This contribution is about mineralocorticoid receptors (MRs) in their capacity as mediators of glucocorticoid action in the brain. This paradox has evolved because MRs are promiscuous and bind with high-affinity cortisol and corticosterone as well as aldosterone, deoxycorticosterone, and progesterone. The MRs “see,” however, predominantly glucocorticoids, because of their 100–1000-fold excess over aldosterone; bioavailability is further enhanced because of local regeneration of glucocorticoids by 11βOH-steroid dehydrogenase (HSD-1). In contrast to these glucocorticoid-preferring MR, the evolutionary later appearance of aldosterone-selective MR in epithelial cells depends on co-localization with the oxidase 11β-hydroxysteroid-dehydrogenase type 2 (HSD-2) in a few hundred neurons in the nucleus tractus solitarii (NTS), which innervate frontal brain regions to regulate cognitive, emotional, and motivational aspects of salt appetite. The glucocorticoid-MRs and classical glucocorticoid receptors (GRs) mediate in a complementary manner the glucocorticoid coordination of circadian events and mediate the regulation of stress coping and adaptation. If an individual is exposed to a threat, MRs are crucial for the selection of a particular coping style, which is via GR activation subsequently stored in the memory for future use. Our contribution is concluded with the notion that an imbalance in MR- and GR-mediated actions increases susceptibility to stress-related disorders.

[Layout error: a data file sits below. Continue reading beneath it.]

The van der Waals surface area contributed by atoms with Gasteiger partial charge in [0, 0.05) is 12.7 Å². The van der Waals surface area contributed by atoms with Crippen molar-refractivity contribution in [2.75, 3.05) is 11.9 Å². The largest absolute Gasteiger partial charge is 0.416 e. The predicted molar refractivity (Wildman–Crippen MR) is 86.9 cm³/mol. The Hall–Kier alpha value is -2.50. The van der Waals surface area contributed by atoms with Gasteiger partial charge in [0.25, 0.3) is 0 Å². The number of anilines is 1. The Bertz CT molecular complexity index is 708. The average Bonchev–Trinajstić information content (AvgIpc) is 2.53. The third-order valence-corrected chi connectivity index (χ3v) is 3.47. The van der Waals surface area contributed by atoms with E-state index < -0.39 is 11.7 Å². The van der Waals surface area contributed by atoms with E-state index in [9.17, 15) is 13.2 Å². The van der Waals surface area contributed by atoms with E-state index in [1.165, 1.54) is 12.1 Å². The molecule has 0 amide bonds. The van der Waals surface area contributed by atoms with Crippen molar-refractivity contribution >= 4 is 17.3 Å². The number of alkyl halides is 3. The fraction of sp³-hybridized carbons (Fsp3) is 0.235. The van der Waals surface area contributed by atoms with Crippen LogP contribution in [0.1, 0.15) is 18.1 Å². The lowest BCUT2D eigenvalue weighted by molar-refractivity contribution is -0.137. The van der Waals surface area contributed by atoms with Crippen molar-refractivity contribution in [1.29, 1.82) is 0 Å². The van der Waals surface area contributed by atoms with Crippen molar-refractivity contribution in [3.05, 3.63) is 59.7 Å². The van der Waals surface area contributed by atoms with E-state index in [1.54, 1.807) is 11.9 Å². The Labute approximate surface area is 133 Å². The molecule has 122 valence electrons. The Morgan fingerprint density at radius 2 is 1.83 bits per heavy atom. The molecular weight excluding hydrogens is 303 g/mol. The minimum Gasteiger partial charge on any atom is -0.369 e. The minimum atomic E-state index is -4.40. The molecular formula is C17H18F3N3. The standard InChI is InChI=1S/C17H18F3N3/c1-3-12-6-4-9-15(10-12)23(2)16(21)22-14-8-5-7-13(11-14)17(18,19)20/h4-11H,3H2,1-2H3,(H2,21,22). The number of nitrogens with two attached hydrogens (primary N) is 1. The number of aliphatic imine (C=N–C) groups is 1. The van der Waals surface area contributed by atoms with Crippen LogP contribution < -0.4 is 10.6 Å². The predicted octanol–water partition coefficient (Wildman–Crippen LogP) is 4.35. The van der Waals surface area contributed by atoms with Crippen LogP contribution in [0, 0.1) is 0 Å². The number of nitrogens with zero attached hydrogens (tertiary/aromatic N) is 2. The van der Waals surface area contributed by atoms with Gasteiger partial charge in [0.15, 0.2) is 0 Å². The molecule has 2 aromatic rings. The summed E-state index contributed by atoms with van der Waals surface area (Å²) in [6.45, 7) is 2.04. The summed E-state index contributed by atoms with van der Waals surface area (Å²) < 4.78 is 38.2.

Part of the book: Aldosterone-Mineralocorticoid Receptor